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How Restaurants Can Boost Efficiency with a Smaller Footprint

Aug 25, 2021
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While the COVID-19 health crisis necessitated massive shifts in American culture, perhaps one of the biggest, one of the most unanticipated effects on the nation has been the movement of population away from large urban centers toward the suburbs and more rural areas—even among younger populations.

“The office place drove people toward cities,” says Lenny Evansek, Senior Vice President of National Retail Business Development at Loomis. “But, during COVID, the office place is no longer a requirement, and with millennials beginning to turn 40 and raising families—and even some younger generations—are moving out of cities into suburban centers.”

Where potential consumers have moved, restaurants have followed, adapting their growth plans to meet demand for their products outside of large cities. As a result of the shift toward more car dependent areas, many brands have become more opportunistic about available real estate and have modified floor plans to accommodate smaller interior footprints to maximize space for drive-thru lanes, third-party delivery, or carryout parking rather than using that space for dining rooms.

However, this shift puts interior space at a premium and makes it difficult for restaurants to find room for devices that help them operate more efficiently, such as cooking technology or smart safes. Yet this doesn’t make these devices any less vital to a store’s operations.

In fact, smart safes still play a crucial role for restaurants. According to findings from the 2021 Diary of Consumer Payment Choice, conducted by Cash Product Office of The Federal Reserve, many people still use cash when making in-person payments, and the amount drastically increases when the payment total is less than $25, which includes a large portion of quick-service orders. Meanwhile, the handling of cash to count down drawers and create and deliver deposits to the bank eats up a significant amount of payroll and manager time each week. As restaurants operate on razor-thin margins and with skeleton crews amid rising labor costs, they simply cannot afford inefficiencies in these processes.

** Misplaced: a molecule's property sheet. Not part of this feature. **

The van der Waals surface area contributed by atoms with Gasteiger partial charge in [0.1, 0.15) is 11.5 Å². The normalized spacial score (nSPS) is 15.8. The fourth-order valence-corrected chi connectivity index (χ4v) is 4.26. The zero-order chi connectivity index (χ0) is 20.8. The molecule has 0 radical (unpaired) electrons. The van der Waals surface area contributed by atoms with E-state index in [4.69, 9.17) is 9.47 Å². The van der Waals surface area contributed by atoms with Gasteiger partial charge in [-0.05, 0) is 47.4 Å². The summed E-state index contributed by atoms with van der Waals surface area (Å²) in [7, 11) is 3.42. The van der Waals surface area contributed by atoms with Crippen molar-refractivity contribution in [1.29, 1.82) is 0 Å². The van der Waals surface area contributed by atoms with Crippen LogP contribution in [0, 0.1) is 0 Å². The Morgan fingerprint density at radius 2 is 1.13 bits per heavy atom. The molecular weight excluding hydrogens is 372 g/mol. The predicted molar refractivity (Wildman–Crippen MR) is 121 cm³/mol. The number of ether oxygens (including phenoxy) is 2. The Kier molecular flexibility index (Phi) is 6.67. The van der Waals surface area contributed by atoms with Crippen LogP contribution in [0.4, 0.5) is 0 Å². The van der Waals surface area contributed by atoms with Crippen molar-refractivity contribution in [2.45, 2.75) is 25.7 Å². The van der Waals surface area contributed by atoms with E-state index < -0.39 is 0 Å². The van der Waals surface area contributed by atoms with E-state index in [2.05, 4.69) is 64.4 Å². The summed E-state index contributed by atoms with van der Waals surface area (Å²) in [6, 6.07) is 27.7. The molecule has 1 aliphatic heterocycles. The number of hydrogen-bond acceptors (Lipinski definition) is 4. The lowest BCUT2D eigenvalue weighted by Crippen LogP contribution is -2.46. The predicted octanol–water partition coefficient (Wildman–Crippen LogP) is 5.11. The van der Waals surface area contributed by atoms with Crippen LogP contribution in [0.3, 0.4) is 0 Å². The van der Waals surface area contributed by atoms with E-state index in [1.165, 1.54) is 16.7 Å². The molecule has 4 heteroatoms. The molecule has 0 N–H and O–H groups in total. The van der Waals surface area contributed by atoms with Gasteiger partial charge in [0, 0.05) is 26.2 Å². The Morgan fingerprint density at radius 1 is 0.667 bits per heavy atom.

Loomis smart safes, however, can help even in the smallest back office or under the counter spaces. Rather than offering a one-size fits all smart safe, Loomis’s line of Titan smart safes come in a variety of sizes to give restaurants the flexibility to find a solution that best fits their needs.

“Within our SafePoint ecosystem, we offer smaller smart safe sizes at a lower price point that are geared toward stores with less available space or those taking in less cash,” Evansek says. “However, these smaller models still offer all the same benefits of our larger smart safes, such as provisional bank credit for deposits made to the safe, visibility into a store’s cash situation, eliminating bank runs, and seamless reporting back to franchise or corporate offices through our PlatformSync API.”

Evansek also notes that these smaller smart safes also replace several systems to reduce further space constraints by eliminating the need for lights or markers to detect counterfeits and desktop currency counting tools. Restaurants can also add on small bottom or side safes to replace standalone drop safes, further saving on floor space.

“It’s time to get rid of any process that’s inefficient, and there’s no better time than when a newly remodeled or built restaurant is opening,” Evansek says. “With minimum wage rising in conjunction with the ongoing labor shortage, restaurants still need to invest in technology that helps reduce payroll hours and control for costs without sacrificing food quality or service. Our line of smaller Titan smart safes can help these restaurants gain back that efficiency and balance all their priorities at once.”

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